1:280 Australians are believed to carry a faulty cancer repair gene associated with LS. The health system has no record of how many are diagnosed, cancer control services aren’t designed for those with multiple, different cancers; and there is no designated practitioner whose role it is to help those living with cancer and the threat of cancer, navigate the siloed health system and coordinate vital surveillance regimes.
Only about 40% of adults have the level of individual health literacy needed to meet the complex demands of everyday life . Individuals with LS are often left to manage alone without understanding the syndrome, its risks, the health system and where to access support.
Findings from Lynch Syndrome Australia's (LSA) world-first 2015 survey of 465 health consumers shaped a two-year program. Initiatives were designed to address the main challenges, such as bespoke support and information, for some of the 100,000 affected Australians.
Firstly, LSA designed a model for patient engagement that created a community of patients, practitioners and researchers which instilled a culture of cooperation with health consumers.
Next, they explored how to make consumers part of the solution and work in partnership with health care professionals to manage this lifelong condition by reviewing best practice worldwide.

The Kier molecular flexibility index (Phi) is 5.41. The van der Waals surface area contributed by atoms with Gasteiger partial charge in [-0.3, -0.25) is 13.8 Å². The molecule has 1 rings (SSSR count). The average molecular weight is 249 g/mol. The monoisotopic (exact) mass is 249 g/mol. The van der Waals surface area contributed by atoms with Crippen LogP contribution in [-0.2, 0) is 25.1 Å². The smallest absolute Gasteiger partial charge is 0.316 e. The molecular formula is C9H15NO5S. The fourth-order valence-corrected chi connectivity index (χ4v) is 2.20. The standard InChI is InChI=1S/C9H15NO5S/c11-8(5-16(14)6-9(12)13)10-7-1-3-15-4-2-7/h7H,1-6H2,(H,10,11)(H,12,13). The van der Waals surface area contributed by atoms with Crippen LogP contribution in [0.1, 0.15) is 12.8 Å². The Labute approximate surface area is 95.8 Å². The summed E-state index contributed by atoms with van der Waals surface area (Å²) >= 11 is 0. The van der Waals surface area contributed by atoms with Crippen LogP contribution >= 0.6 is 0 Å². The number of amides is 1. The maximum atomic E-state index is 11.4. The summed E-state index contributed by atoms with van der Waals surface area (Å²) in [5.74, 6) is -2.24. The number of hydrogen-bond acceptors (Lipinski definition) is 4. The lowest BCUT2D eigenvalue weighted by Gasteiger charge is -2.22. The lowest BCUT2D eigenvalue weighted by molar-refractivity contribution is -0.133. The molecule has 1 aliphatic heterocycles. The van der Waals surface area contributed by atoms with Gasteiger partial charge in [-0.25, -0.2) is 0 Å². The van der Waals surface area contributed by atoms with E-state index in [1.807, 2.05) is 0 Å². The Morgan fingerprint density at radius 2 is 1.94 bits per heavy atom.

LSA delivered seven national seminars to 330 consumers who engaged with a network of 30 medical and research experts.
LSA created leading-edge, evidence–based website and social media platforms, including an advocacy video viewed 10,500 times.
These initiatives represent the first coordinated support for those with LS. As more Australians are diagnosed, it is imperative to educate health professionals to be partners in care and support, as modelled by breast cancer nurse care.
 Australian Commission on Safety and Quality in Health Care, 2014. Health Literacy National Statement. Accessed 9 August 2016.